Canadian scientists track Lyme disease threat

Health officials combine surveillance of human cases, dogs and ticks in the field to track the spread of the disease across the country.

Dog owners can help stop the spread of the disease by reporting ticks they find on their pets

Veterinarian Scott Weese with his dog Merlin. Weese has dog owners identify ticks from their pets as part of an early warning system for disease risk in humans. (Craig Chivers/CBC)

An increase in cases of Lyme disease in Canada could be the result of greater awareness and better testing, say experts who remind those heading out in risky areas to take precautions.

In 2009, the Public Health Agency of Canada recorded 144 cases of Lyme disease in the country. In 2016, there were 992 cases countrywide. The illness is caused by a type of bacteria transmitted to humans through the bite of an infected tick, such as the blacklegged tick and western blacklegged tick.

Ticks pick up the bacteria from feeding on rodents, birds and other small animals. Large animals, such as deer, are also needed for the bacteria to complete their life cycle. 

Pets can help track ticks

For a tick to be able to pass on the infection to a human, it has to be the right type of tick and it has to carry the bacteria, said Scott Weese, a veterinarian and professor at the University of Guelph.

Weese co-ordinates the Pet Tick Tracker, a site that asks pet owners and vets to help monitor and track the spread of ticks in Canada by helping them to identify pests collected from dogs.

"They're probably in many ways better sentinels, because they're low to the ground, they root around, they go in some areas off paths that we don't go. So they're going into those tick areas more intensively than we are," Weese said.

Pet dogs are routinely tested for Lyme disease with records going back decades. Weese said the dog data can provide an early warning system to link exposures in canines to what's going on in people.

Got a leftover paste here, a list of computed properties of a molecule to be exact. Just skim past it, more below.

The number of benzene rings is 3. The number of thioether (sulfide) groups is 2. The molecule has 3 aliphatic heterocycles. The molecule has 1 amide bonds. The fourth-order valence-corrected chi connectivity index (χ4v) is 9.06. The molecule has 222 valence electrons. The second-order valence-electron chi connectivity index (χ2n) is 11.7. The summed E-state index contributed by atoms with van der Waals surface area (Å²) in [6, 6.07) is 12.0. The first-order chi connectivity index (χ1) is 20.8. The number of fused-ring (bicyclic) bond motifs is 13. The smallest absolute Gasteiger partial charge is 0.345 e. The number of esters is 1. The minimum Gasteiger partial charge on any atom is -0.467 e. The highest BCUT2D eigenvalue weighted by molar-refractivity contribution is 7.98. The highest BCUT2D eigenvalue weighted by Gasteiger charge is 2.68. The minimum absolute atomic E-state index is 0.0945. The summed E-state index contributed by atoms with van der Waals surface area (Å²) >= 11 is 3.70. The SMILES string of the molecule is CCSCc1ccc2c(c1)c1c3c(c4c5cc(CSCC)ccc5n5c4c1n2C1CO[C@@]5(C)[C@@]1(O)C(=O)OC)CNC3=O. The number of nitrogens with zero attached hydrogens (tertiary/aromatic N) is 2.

Lyme disease surveillance in Canada is also based on reports of human Lyme disease, which is nationally notifiable. As well, scientists conduct active tick surveillance — collecting ticks from the environment by dragging flannel sheets through the tall grass.

An adult female blacklegged tick is shown with a quarter for scale. People should check for adult and juvenile ticks on their body when returning from the woods, health officials advise. (CBC)

In Canada, people are at risk for contracting Lyme disease based on where they live or travel or whether they visit wooded areas with tall grass, rushes or moist environments. 

Dr. Nick Ogden, a veterinarian, studies tick ecology with the Public Health Agency of Canada in Saint-Bruno, Que.

"I'm concerned about it. It has gone from something we raised as a hypothesis about 10 to 12 years ago that there might be emerging Lyme disease … to a reality," said Ogden.

Spreading risk

Ticks are becoming more common from the Maritimes through Quebec, Ontario and into southern Manitoba, Ogden said. Local and provincial public health units have more specific maps of their prevalence. 

Ogden called Lyme disease an emerging public health issue. He said Canadians should know three things about it:

  • How to prevent infection by wearing long trousers and long-sleeved shirts and insect repellent containing DEET or icaridin on clothes and exposed skin.
  • Check for ticks when returning from the woods and remove any within 24 to 36 hours to reduce the risk. Put clothes in the dryer on a hot setting to kill any acquired ticks. 
  • Know symptoms of a tick bite and consult a health-care professional if you experience any.

"I think we can manage the risk," Ogden said.

People should be aware but not concerned, Weese suggested. "Keeping a perspective is the key, right? I'm much better off being outside with my dog, getting lots of exercise, rather than staying in my office all day in front of a screen."

Vaccine in the works

For their part, scientists are conducting more lab tests, said Muhammad Morshed with the BC Centre for Disease Control public health lab.

"Last year we tested over 6,000 samples," Morshed said, up from about 500 tests a year about two decades ago.

The risk is still relatively low and experts say the threat of Lyme disease shouldn't keep you from going outdoors — but they do have tips on how to avoid ticks. 3:00

Morshed said there are still many questions, but research is advancing, including on a vaccine.

"It's still not there, but there is an animal vaccine available," Morshed said. "For a human vaccine, people are desperately working on it so we might be able to get good news in about three to five years."

A previous Lyme disease vaccine is no longer available as the manufacturer discontinued production, the U.S. Centers for Disease Control and Prevention's website says. 

Sources: Public Health Agency of Canada, U.S. Centers for Disease Control and Prevention, Health Canada and Canadian Lyme Disease Foundation (CBC)

With files from CBC's Amina Zafar and Christine Birak